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German soldiers posting notices for refugees and prisoners of war in France, May 1940

There were internment camps and concentration camps in France before, during and after World War II. Beside the camps created during World War I to intern German, Austrian and Ottoman civilian prisoners, the Third Republic (1871–1940) opened various internment camps for the Spanish refugees fleeing the Spanish Civil War (1936–1939). Following the prohibition of the French Communist Party (PCF) by the government of Édouard Daladier, they were used to detain communist political prisoners. The Third Republic also interned German anti-Nazis (mostly members of the Communist Party of Germany, KPD).

Then, after the 10 July 1940 vote of full powers to Marshal Philippe Pétain and the proclamation of the État français (Vichy regime), these camps were used to intern Jewish people, Gypsies, and various political prisoners (anti-fascists from all countries). Vichy opened up so many camps that it became a full economic sector, to the extent that historian Maurice Rajsfus writes: "The quick opening of new camps created jobs, and the Gendarmerie never ceased to hire during this period."[1] In any case, most of these camps were closed definitively after the liberation of France at the end of World War II. Some were however used during the Algerian War (1954–1962). Several of these were then used to intern harkis (Algerians who had fought on the French side) after the 19 March 1962 Évian Accords. Finally, the Camp de Rivesaltes in the Pyrénées-Orientales and the camp of Bourg-Lastic in the Puy de Dôme were also used to intern Kurdish refugees from Iraq in the 1980s.

Before World War II[]

The first internment camps were opened during the First World War (1914–1918) to detain civilian prisoners (mainly German, Austro-Hungarian and Ottoman). These prisoners were detained in Pontmain in the department of Mayenne, Fort-Barreaux in Isère,[2] in the military camp of Graveson (Bouches-du-Rhône),[3] in Frigolet[1] near Tarascon (Bouches-du-Rhône), Noirlac (Abbey) (Cher), and Ajain(Creuse).[3]

Other internment camps were used for Armenians in the 1920s-1930s (Mirabeau camp, Victor Hugo camp and Oddo Camp in Marseille);[4] Gypsies after the 1912 Act on nomadism[5] (for instance in the Royal Saltworks at Arc-et-Senans, but also in iron mines in the Manche and other disaffected industrial centers in Mayenne, in the Manche, in Loire-Atlantique, in the Sarthe, in the Maine-et-Loire, etc.[2]).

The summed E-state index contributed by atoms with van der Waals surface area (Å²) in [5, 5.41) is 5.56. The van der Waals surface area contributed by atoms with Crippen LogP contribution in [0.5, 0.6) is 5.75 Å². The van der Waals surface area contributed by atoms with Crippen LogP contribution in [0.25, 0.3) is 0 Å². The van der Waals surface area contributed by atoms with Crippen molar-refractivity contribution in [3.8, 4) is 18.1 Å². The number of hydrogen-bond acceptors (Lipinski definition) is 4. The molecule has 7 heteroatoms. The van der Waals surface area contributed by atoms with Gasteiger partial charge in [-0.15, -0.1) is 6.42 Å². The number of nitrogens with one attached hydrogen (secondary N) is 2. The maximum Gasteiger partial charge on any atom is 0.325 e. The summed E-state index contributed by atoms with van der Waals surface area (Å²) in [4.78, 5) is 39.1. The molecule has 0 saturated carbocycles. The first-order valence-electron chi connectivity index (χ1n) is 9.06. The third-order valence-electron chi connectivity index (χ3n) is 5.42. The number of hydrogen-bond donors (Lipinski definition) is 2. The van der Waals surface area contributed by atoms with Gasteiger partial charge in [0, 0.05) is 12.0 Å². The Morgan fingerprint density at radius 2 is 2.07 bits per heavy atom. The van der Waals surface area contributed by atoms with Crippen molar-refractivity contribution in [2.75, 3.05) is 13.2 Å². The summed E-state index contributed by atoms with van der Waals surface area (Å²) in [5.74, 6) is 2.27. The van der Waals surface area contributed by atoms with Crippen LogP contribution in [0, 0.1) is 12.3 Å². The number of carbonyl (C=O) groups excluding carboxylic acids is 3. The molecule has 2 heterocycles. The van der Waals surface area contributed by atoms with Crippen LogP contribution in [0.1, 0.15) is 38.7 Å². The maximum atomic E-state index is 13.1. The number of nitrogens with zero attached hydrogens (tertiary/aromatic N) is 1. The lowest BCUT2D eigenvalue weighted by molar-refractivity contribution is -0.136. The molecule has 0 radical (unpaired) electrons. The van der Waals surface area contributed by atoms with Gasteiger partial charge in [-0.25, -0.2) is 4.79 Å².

Commemorative stele for survivors of the retirada at Camp de Rivesaltes.

But the most famous internment camps before World War II were used to receive the Republican refugees during the Spanish Civil War. These were interned mostly in the Roussillon Province, although internment camps were established in all of French territory, even in Brittany, in the north-west of France. These camps were located in:

  • Agde in the Hérault department (near Montpellier)
  • Argelès-sur-Mer, between Perpignan and the border
  • Camp Gurs in the Pyrénées-Atlantiques, which received Spanish refugees following the defeat of the Spanish Republic. These were distinguished by the French state into Brigadists, gudaris (Basque nationalists) who had escaped from the siege of Santander, pilots, and farmers. The latter had trades that were in low demand, and the French government, in agreement with the Francoist government, incited them to return to Spain. The great majority did so and were turned over to the Francoist authorities in Irún. From there they were transferred to the Miranda de Ebro camp for purification according to the Law of Political Responsibilities.
  • Camp Vernet near Pamiers, in the Ariège.
  • Moisdon-la-Rivière and Juigné-des-Moutiers in Loire-Atlantique department (Brittany).[6]
  • The Camp de Rivesaltes, in the department of Pyrénées-Orientales. The Jewish detainees were sent to Drancy internment camp, near Paris, the Gypsies to Saliers and the Spaniards to camp Gurs.[7]

To these camps must be added the camps for the German prisoners in 1939 (sometimes overlapping with those above), and those of the Colonial Empire, not well known in Europe.

Furthermore, the Chilean poet Pablo Neruda, who had been named Consul in Paris for Immigration, organized the transportation to Chile of 2,200 Spanish refugees who had been detained in the camps on board the Winnipeg, which departed on 2 August 1939, and arrived in Valparaíso at the beginning of September 1939.

During World War II and the Vichy regime[]

French Milice guard watching resistants